THE HEATSINK GUIDE: Heat pipe information


The days where heat pipes were mostly used for temperature equalization in spacecrafts and satellites are over. Nowadays, we commonly find heat pipes in notebook computers, game consoles, and even integrated into normal PC CPU coolers. One reason for the rise in popularity is the fact that prices have dropped dramatically, since high-volume cooling product manufacturers like Asia Vital Components now have their own heat pipe manufacturing facilities, and heat pipe manufacturing is no longer reserved to a few specialized companies.

When it comes to PC cooling, "heat pipe" has become a buzzword; but still, few people understand how heat pipes work, and what factors must be considered when using a heat pipe-based cooling system. This article should provide some clarifications.

What are heat pipes?

A heat pipe is a device has an extremely high thermal conductivity, and is used to transport heat. In order to achieve this, heat pipes take advantage of simple physical effects:
As a liquid evaporates, energy - in the form of heat - must be taken from the environment. Therefore, an evaporating liquid will cool the surrounding area. This is how a heat pipe effectively cools the heat source. However, this doesn't get rid of the heat; heat is just transported with the vapor. At the target side for heat transport, the heat pipe must be cooled, for example using a heatsink. Here, the inverse effect takes place: The liquid condenses, and therefore emits heat.

Using these effects, it is possible to build heat pipes that have a thermal conductivity that is many thousand times higher than a copper piece of the same size. Note that unlike Peltier elements, a heat pipe does not consume energy or produce heat itself. It is also not possible to cool a device below ambient temperature using a heat pipe.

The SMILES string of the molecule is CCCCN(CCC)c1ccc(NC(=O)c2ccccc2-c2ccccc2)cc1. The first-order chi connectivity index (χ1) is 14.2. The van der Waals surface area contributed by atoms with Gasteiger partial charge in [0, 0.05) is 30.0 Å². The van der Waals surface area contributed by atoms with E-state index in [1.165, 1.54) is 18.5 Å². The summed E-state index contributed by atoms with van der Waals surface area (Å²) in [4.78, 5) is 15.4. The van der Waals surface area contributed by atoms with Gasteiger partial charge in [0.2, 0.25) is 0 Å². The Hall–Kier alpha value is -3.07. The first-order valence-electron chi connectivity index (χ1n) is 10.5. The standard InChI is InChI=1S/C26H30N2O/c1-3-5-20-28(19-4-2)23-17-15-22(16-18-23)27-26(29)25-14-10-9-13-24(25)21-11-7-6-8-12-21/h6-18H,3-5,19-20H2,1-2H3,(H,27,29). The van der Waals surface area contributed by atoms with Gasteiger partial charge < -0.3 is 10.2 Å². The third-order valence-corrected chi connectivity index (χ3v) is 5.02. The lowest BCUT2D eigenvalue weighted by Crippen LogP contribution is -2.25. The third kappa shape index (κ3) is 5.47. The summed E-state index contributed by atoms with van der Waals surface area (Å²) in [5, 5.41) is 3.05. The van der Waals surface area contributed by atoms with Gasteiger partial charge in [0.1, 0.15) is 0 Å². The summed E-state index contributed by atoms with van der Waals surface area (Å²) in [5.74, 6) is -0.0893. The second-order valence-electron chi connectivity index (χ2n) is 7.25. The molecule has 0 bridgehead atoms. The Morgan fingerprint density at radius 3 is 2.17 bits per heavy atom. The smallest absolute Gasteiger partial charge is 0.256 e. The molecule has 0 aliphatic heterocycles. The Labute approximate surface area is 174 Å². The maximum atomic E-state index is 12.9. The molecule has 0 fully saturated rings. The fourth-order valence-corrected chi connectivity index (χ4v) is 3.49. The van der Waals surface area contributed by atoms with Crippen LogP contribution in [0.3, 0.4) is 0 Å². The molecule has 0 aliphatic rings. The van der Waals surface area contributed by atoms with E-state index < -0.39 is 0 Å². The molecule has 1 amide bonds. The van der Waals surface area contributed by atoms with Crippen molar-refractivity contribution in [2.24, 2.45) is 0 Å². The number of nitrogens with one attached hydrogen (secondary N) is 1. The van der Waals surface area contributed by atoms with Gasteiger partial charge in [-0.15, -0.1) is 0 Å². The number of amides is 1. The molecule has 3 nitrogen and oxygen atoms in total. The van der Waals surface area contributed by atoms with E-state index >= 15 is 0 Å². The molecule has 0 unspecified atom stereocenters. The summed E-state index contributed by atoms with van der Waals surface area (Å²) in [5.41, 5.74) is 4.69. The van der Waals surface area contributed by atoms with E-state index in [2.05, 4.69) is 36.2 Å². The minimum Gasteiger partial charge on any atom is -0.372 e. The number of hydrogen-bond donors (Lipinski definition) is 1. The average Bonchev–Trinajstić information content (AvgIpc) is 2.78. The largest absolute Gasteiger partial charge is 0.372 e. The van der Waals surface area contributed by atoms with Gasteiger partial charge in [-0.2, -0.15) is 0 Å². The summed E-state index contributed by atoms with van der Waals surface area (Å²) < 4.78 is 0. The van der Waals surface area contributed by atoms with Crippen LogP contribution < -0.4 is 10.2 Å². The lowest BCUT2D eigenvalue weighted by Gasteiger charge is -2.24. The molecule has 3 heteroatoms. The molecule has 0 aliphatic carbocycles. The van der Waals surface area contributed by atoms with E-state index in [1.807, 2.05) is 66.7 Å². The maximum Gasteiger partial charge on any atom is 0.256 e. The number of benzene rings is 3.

Thermacore Heatpipe

Heat pipe made by Thermacore

Design of heat pipes, and heat pipe related problems

Sounds great? Sure, but there are a few things to consider. In order to understand heat pipe-related problems, we will look at a simple model heat pipe, which is actually more of a thermosyphon.

Following the explanations in the above paragraph, you can imagine a simple device: A closed metal tube in vertical orientation, filled with a small amount of water, and a heatsink mounted on its upper side. If you apply a heat source to the lower side, the water will evaporate, while cooling the heat source. The vapor will move up, and condense near the heatsink on top. From there, water will drip back to to the bottom, evaporate again, etc.
This simple model already shows the common problems related to heat pipe technology:

Usage of heat pipes

Given the excellent thermal conductivity of heat pipes, there are two situations in which heat pipes are particularly suitable:

Taisol heatpipe-based CPU cooler

Unusual heatpipe-based cooler from Taisol (detail view):
In this design, the fan is located between CPU and heatsink, and blows air away
from the CPU, through the heatsink. Thermal transfer from CPU to heatsink
is done by heat pipes.


When used properly, heat pipes can do wonders. However, they are certainly not the ultimate solution to all cooling related problems. Due to the number of factors to consider when applying heat pipes, my advice is: Use ready-made heatpipe-based coolers only if you are absolutely sure that they are suitable for your particular cooling problem. Do not try to build your own heatpipe-based cooling system, unless you really know what you are doing.

If you found this article not technical enough, and missed details and in-depth information, please visit In this excellent article, you will find a more scientific approach to heat pipe technology.

All pages copyright © 1997-2010 Tillmann Steinbrecher
Legal information / Disclaimer / Impressum